Alamy Stock Photo / Simon and Schuster

Fear of losing one’s job to a robot may seem like a uniquely modern anxiety, but doomsayers have been warning of mass “technological unemployment” for centuries. The nineteenth-century “Luddites” went so far as to sabotage newfangled industrial equipment to ensure that the British textile industry would not meet such a fate. Yet predictions like these have thus far been proved wrong every time. Even if technological progress has sometimes caused painful disruption, new forms of socially valuable work have always emerged to replace the old ones.

Or have they? According to David Graeber, a professor of anthropology at the London School of Economics who helped coin the Occupy Wall Street slogan “We are the 99 percent,” innovation and automation have in effect already led to mass unemployment. Given the current state of our technology, all the truly vital work of keeping society running could probably be performed by just a small fraction of the population.

The reason we haven’t experienced this as a collective catastrophe, Graeber argues, is that we have “stopped the gap by adding dummy jobs that are effectively made up.” His use of the phrase “dummy jobs” here represents a momentary lapse into colloquialism; the more scientific term that he employs throughout his new book is the one that also serves as its title: Bullshit Jobs.

“[A] bullshit job,” according to Graeber’s working definition, “is a form of paid employment that is so completely pointless, unnecessary, or pernicious that even the employee cannot justify its existence even though, as part of the conditions of employment, the employee feels obliged to pretend that this is not the case.” Crucially, this does not cover situations in which the person doing the job believes it serves a purpose, but others do not. Graeber adds this restriction in order to avoid a lengthy philosophical inquiry into what exactly counts as “pointless,” though it comes at the cost of having to treat one person’s belief about her work’s social value as dispositive—even when many others may strongly disagree, as for instance in the case of fossil-fuel executives.

Such jobs abound in areas like “corporate law, academic and health administration, human resources, and public relations.” In contrast to “shit jobs”—his terms, not mine—which often involve performing necessary tasks like waiting tables or cleaning bedpans but which are badly remunerated and done under poor working conditions, “bullshit jobs” actually tend to pay well and offer significant social cachet despite their inanity.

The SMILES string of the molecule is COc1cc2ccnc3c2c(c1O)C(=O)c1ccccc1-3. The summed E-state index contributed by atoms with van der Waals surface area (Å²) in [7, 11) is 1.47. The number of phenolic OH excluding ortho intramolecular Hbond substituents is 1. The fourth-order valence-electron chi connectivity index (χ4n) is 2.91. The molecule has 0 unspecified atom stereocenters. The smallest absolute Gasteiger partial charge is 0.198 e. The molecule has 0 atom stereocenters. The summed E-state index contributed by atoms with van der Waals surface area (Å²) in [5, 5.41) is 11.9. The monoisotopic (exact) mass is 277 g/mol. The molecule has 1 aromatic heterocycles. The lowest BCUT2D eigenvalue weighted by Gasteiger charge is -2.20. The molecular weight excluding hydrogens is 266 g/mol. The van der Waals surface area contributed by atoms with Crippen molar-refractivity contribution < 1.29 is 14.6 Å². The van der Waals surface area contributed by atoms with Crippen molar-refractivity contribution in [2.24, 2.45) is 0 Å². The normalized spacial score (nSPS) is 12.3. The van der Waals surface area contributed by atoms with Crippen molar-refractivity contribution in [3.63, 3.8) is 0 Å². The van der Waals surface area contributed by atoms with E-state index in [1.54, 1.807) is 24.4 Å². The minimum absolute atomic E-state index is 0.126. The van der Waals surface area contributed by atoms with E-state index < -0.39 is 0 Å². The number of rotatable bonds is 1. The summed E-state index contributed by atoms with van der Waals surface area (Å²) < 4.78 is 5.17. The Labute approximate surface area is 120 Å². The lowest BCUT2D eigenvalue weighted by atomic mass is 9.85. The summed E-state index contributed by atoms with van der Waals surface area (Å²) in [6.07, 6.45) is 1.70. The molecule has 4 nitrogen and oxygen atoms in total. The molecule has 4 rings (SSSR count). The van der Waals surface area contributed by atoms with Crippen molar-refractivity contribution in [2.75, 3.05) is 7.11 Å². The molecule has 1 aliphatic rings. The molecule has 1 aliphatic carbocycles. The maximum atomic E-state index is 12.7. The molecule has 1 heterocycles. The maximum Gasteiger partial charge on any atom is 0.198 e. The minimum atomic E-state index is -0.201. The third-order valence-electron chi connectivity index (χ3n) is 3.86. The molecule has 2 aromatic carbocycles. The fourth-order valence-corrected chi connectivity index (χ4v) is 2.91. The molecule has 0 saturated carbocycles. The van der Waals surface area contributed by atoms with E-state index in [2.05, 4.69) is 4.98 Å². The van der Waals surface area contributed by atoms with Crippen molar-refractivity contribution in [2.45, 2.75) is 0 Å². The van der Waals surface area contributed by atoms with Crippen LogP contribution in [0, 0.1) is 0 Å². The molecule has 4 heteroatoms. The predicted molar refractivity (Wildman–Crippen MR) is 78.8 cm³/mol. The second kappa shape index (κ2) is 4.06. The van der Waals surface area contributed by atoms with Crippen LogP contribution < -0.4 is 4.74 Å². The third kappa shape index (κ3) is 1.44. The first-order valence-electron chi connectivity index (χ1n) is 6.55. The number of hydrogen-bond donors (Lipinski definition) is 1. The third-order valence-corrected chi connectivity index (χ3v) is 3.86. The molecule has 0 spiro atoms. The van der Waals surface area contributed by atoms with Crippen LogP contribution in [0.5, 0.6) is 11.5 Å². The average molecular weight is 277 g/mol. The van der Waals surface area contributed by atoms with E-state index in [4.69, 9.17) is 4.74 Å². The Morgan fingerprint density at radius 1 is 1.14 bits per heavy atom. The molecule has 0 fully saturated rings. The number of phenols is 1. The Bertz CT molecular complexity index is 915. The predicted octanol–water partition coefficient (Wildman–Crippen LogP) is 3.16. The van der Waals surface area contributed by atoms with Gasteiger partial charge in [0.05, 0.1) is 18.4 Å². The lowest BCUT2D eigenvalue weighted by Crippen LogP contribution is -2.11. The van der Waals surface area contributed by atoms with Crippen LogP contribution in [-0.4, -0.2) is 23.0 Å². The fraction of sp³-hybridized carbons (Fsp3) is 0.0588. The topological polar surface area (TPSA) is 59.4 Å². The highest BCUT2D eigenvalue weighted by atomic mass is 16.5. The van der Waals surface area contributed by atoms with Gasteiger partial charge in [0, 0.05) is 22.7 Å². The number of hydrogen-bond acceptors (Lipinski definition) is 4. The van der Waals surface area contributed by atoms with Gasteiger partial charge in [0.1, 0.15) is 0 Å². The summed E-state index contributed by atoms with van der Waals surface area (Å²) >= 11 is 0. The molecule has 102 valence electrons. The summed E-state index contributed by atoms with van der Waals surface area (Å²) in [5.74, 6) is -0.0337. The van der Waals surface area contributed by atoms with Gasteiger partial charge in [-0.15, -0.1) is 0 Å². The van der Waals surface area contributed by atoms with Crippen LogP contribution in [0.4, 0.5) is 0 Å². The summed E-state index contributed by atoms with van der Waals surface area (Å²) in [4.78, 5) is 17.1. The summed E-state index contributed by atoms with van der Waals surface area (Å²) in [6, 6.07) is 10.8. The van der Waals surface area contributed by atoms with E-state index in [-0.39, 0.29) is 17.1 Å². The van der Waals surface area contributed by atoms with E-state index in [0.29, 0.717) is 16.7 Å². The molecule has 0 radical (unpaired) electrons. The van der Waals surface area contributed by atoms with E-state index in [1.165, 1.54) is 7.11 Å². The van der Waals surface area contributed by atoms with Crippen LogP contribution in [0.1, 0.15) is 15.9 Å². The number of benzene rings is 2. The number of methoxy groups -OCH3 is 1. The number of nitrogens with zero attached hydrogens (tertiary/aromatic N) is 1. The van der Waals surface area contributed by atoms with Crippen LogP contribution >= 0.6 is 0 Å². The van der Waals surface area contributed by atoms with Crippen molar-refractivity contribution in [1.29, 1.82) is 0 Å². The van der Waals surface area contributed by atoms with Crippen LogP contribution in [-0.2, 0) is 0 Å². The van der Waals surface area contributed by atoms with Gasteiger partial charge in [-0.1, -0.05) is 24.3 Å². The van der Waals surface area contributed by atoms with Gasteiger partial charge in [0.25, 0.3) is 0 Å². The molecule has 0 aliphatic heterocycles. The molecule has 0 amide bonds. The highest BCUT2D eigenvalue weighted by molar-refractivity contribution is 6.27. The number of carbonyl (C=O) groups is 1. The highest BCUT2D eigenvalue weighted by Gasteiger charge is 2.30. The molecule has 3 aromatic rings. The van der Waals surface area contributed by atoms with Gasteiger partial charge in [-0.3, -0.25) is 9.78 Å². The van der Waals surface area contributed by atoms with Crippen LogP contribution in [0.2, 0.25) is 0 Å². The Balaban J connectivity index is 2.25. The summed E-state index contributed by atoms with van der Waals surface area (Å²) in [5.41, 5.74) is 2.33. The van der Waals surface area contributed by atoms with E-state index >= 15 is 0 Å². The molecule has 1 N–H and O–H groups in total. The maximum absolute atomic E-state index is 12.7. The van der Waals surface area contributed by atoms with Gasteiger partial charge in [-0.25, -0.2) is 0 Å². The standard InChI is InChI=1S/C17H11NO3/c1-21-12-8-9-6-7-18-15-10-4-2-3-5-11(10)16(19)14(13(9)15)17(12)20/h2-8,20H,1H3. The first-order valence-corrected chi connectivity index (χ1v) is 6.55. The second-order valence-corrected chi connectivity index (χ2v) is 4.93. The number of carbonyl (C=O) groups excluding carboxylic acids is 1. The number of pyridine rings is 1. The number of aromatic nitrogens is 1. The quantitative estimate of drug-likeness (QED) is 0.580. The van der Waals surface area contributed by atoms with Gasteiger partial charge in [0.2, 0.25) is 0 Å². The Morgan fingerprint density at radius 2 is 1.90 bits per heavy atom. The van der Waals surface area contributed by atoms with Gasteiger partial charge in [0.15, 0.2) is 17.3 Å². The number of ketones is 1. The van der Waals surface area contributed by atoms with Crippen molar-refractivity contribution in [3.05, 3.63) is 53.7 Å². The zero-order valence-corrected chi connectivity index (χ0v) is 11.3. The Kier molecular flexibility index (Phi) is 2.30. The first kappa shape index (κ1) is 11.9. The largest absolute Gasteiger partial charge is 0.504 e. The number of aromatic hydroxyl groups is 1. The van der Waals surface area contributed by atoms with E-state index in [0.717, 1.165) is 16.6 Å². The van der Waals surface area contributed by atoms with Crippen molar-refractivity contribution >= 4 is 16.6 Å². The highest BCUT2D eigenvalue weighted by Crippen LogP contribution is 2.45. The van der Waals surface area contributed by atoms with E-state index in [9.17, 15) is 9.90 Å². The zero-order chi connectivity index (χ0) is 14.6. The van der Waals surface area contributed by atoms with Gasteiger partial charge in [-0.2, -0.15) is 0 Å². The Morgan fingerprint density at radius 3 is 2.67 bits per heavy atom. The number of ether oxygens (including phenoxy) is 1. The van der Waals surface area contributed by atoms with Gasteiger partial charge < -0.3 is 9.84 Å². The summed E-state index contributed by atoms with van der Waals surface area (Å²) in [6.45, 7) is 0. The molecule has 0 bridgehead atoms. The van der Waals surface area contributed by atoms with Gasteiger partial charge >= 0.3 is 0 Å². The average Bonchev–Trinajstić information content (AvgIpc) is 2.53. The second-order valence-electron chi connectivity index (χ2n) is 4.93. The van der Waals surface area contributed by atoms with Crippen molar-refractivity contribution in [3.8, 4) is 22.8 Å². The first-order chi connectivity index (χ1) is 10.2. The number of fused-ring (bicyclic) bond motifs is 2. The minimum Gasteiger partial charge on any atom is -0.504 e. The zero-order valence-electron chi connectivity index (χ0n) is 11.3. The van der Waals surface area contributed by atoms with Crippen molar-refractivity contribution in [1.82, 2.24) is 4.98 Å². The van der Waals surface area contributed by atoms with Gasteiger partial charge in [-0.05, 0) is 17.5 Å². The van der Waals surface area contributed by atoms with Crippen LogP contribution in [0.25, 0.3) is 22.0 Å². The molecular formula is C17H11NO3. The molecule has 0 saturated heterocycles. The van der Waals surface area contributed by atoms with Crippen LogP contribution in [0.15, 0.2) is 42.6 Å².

Graeber’s meticulous and darkly entertaining book-length exploration of this quixotic topic grew out of a 2013 essay titled “On the Phenomenon of Bullshit Jobs,” which generated so much buzz that the polling firm YouGov conducted a survey of Britons to find out how common this phenomenon really was. Thirty-seven percent of respondents said they did not believe their job made any “meaningful contribution to the world.” This inspired Graeber to put out a call for people working such jobs to send him their personal testimonies, some of which he shares in the book to illustrate his larger points and to provide examples of what he believes are the major varieties of BS employment.

“Jack,” hired by a stockbroker to call clients and pitch them on stocks just so they would believe the broker was too busy to make the calls himself, is what Graeber dubs a “flunky”: someone who is kept around merely “to make someone else look or feel important.” “Box-tickers,” on the other hand, “exist only or primarily to allow an organization to be able to claim it is doing something that, in fact, it is not doing.” These include “Betsy,” who had to fill out forms for the residents of a nursing home listing their preferences for leisure activities even though no one ever actually read them.


To those of a particular class, hiring flunkies might not be seen as optional.

What is puzzling to Graeber about the ubiquity of these useless jobs is that “under our current economic system, this is precisely what is not supposed to happen.” Paying employees to twiddle their thumbs is generally thought of as a pathology endemic to centrally planned economies like that of the former Soviet Union (hence the old Russian joke: “we pretend to work, they pretend to pay us”)—or at worst, one safely quarantined to public-sector bureaucracies. Some of his examples do come from the world of government employment, like his tale of a Spanish water-board engineer who failed to show up to work for six years and whose prolonged absence was detected only when he was about to receive an award for longevity of service.